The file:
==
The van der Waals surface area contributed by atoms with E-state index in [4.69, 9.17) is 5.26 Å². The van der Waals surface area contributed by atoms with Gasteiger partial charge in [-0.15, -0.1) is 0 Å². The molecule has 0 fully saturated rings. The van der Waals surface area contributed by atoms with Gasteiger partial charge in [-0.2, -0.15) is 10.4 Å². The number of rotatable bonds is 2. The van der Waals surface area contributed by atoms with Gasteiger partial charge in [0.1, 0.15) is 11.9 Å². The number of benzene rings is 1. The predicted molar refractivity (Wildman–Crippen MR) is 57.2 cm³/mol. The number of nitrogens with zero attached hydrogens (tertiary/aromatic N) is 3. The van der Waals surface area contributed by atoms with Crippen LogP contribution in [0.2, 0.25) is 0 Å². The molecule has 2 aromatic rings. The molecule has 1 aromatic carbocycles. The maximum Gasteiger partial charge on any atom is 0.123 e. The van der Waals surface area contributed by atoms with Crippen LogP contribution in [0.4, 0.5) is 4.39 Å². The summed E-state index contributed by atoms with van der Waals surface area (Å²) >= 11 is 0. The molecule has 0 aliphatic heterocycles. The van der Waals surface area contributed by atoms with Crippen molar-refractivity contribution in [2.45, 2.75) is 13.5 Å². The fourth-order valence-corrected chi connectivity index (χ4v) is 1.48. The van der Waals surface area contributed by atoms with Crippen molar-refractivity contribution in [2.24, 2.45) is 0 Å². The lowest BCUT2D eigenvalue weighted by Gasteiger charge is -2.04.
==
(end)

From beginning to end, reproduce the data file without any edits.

The van der Waals surface area contributed by atoms with E-state index in [4.69, 9.17) is 5.26 Å². The van der Waals surface area contributed by atoms with Gasteiger partial charge in [-0.15, -0.1) is 0 Å². The molecule has 0 fully saturated rings. The van der Waals surface area contributed by atoms with Gasteiger partial charge in [-0.2, -0.15) is 10.4 Å². The number of rotatable bonds is 2. The van der Waals surface area contributed by atoms with Gasteiger partial charge in [0.1, 0.15) is 11.9 Å². The number of benzene rings is 1. The predicted molar refractivity (Wildman–Crippen MR) is 57.2 cm³/mol. The number of nitrogens with zero attached hydrogens (tertiary/aromatic N) is 3. The van der Waals surface area contributed by atoms with Crippen LogP contribution in [0.2, 0.25) is 0 Å². The molecule has 2 aromatic rings. The molecule has 1 aromatic carbocycles. The maximum Gasteiger partial charge on any atom is 0.123 e. The van der Waals surface area contributed by atoms with Crippen LogP contribution in [0.4, 0.5) is 4.39 Å². The summed E-state index contributed by atoms with van der Waals surface area (Å²) >= 11 is 0. The molecule has 0 aliphatic heterocycles. The van der Waals surface area contributed by atoms with Crippen molar-refractivity contribution in [2.45, 2.75) is 13.5 Å². The fourth-order valence-corrected chi connectivity index (χ4v) is 1.48. The van der Waals surface area contributed by atoms with Crippen molar-refractivity contribution in [2.24, 2.45) is 0 Å². The lowest BCUT2D eigenvalue weighted by Gasteiger charge is -2.04.